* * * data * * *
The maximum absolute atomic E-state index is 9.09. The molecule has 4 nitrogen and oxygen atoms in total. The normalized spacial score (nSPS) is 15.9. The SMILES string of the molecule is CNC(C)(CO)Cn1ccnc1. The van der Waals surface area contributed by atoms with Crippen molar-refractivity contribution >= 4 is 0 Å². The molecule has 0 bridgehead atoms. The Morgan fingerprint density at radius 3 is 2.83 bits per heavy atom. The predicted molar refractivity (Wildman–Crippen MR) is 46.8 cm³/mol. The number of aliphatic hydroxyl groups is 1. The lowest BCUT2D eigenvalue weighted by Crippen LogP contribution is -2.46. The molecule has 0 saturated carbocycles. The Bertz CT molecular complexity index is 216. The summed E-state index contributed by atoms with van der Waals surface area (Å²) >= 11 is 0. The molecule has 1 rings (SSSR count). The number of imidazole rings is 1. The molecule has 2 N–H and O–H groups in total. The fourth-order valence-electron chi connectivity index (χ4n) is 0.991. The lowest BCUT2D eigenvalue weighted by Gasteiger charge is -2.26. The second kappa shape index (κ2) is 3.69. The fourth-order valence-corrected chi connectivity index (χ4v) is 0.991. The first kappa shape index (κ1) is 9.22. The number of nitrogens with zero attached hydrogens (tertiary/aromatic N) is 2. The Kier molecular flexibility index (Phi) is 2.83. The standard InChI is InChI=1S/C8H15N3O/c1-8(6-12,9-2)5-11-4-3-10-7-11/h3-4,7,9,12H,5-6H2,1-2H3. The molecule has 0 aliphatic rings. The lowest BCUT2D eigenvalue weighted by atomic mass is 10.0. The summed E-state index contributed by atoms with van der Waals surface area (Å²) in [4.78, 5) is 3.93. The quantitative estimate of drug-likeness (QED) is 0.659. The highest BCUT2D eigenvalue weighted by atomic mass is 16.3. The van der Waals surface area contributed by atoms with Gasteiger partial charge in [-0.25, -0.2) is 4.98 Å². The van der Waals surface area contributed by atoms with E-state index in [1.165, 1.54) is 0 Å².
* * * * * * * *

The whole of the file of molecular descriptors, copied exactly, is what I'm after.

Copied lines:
The maximum absolute atomic E-state index is 9.09. The molecule has 4 nitrogen and oxygen atoms in total. The normalized spacial score (nSPS) is 15.9. The SMILES string of the molecule is CNC(C)(CO)Cn1ccnc1. The van der Waals surface area contributed by atoms with Crippen molar-refractivity contribution >= 4 is 0 Å². The molecule has 0 bridgehead atoms. The Morgan fingerprint density at radius 3 is 2.83 bits per heavy atom. The predicted molar refractivity (Wildman–Crippen MR) is 46.8 cm³/mol. The number of aliphatic hydroxyl groups is 1. The lowest BCUT2D eigenvalue weighted by Crippen LogP contribution is -2.46. The molecule has 0 saturated carbocycles. The Bertz CT molecular complexity index is 216. The summed E-state index contributed by atoms with van der Waals surface area (Å²) >= 11 is 0. The molecule has 1 rings (SSSR count). The number of imidazole rings is 1. The molecule has 2 N–H and O–H groups in total. The fourth-order valence-electron chi connectivity index (χ4n) is 0.991. The lowest BCUT2D eigenvalue weighted by Gasteiger charge is -2.26. The second kappa shape index (κ2) is 3.69. The fourth-order valence-corrected chi connectivity index (χ4v) is 0.991. The first kappa shape index (κ1) is 9.22. The number of nitrogens with zero attached hydrogens (tertiary/aromatic N) is 2. The Kier molecular flexibility index (Phi) is 2.83. The standard InChI is InChI=1S/C8H15N3O/c1-8(6-12,9-2)5-11-4-3-10-7-11/h3-4,7,9,12H,5-6H2,1-2H3. The molecule has 0 aliphatic rings. The lowest BCUT2D eigenvalue weighted by atomic mass is 10.0. The summed E-state index contributed by atoms with van der Waals surface area (Å²) in [4.78, 5) is 3.93. The quantitative estimate of drug-likeness (QED) is 0.659. The highest BCUT2D eigenvalue weighted by atomic mass is 16.3. The van der Waals surface area contributed by atoms with Gasteiger partial charge in [-0.25, -0.2) is 4.98 Å². The van der Waals surface area contributed by atoms with E-state index in [1.165, 1.54) is 0 Å².